So it appears Solo: A Star Wars Story isn’t doing so well. It’s only the opening weekend, but with big budget films tending to heavily rely on opening weekend sales and sales from overseas, Solo is off to an unsteady start.
This is unusual, since Star Wars films tend to do very well (in the US, if not in China), with The Force Awakens and The Last Jedi having two of the top ten worldwide opening weekends ever. But Solo was different — for one thing, unlike the other three new Star Wars films, Solo was released in May, not December. And that is what might have had a huge impact: generally, big budget blockbusters come out during the summer months (May, June, July, August), since people tend to have some free time to go to the movies, which means the slate of blockbusters tends to become overcrowded. Avengers: Infinity War was just released at the end of April and Deadpool 2 came out May 18, which means that audiences have a lot more options to choose from. December, on the other hand, tended to be filled with smaller films and holiday films to coincidence with Christmas — and Disney very correctly realized that they could capitalize on this by releasing a Star Wars film every December and it would make bank. (Ever since Disney did it, other companies have started, too.)
I’m not sure why Disney decided to release Solo in May instead of December — certainly, the only big budget blockbusters I can see in December are Aquaman and Disney’s own Mary Poppins Returns, which they could also easily move. Meanwhile, in June, we have Ocean’s 8, Incredibles 2, and Jurassic World: Fallen Kingdom, so Solo might actually leave the theater after only a few weeks.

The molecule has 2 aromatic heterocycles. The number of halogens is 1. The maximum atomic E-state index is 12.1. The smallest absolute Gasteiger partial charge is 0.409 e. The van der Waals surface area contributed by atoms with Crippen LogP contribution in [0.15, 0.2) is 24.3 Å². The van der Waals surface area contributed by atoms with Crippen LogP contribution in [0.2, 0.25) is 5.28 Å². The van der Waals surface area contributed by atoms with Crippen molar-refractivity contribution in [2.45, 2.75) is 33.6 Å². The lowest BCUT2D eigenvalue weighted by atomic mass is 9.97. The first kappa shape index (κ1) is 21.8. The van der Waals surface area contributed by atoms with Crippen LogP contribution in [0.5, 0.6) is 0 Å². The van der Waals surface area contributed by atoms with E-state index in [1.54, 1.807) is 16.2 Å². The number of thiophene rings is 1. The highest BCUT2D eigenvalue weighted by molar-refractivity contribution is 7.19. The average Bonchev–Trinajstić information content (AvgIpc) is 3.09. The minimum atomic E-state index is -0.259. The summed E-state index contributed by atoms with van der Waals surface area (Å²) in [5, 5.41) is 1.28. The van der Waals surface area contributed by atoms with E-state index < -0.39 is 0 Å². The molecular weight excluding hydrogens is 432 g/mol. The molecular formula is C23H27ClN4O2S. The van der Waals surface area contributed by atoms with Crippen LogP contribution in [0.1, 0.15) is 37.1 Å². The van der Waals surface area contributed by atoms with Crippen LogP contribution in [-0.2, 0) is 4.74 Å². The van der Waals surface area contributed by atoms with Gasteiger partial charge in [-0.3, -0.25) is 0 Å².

So what does this mean for future Star Wars movies? Well, so far, we have one movie we know for certain that’s coming out (Episode IX directed by J.J. Abrams) in December 20, 2019. And then there are two other trilogies being developed: Rian Johnson’s trilogy and Benioff and Weiss’s trilogy. And, on top of that, two potential stand alone films: a Boba Fett film directed by James Mangold and an Obi-Wan Kenobi film directed by TBA.
If Solo bombs, however, I could see Disney stopping production on all standalone films and concentrating on only trilogies. Which would be a shame, since I ended up loving Rogue One and great enjoying Solo. Telling single movies stories in the Star Wars universe isn’t a bad idea — Solo was just plagued by production troubles and bad timing in its release.
Disney could also try and go the MCU route and release two movies a year, instead of their normal one, but that’s risky. The MCU can afford to make a smaller budget film after a big budget film (okay, so $160 million isn’t technically a “small” budget, but it is smaller than Infinity War’s $300-400 million budget), but can Star Wars make a smaller budget film that doesn’t need to earn so much in order to recoup everything?
And what about the standalone films? So far, all they’ve done is explore moments in time before the original trilogy — but they can do more. But with even the name recognize of “Solo” not bringing in a big opening weekend, will Disney want to explore more or experiment with the types of Star Wars films they release?
I guess all of this is me really asking: can I get an HK-47 movie please?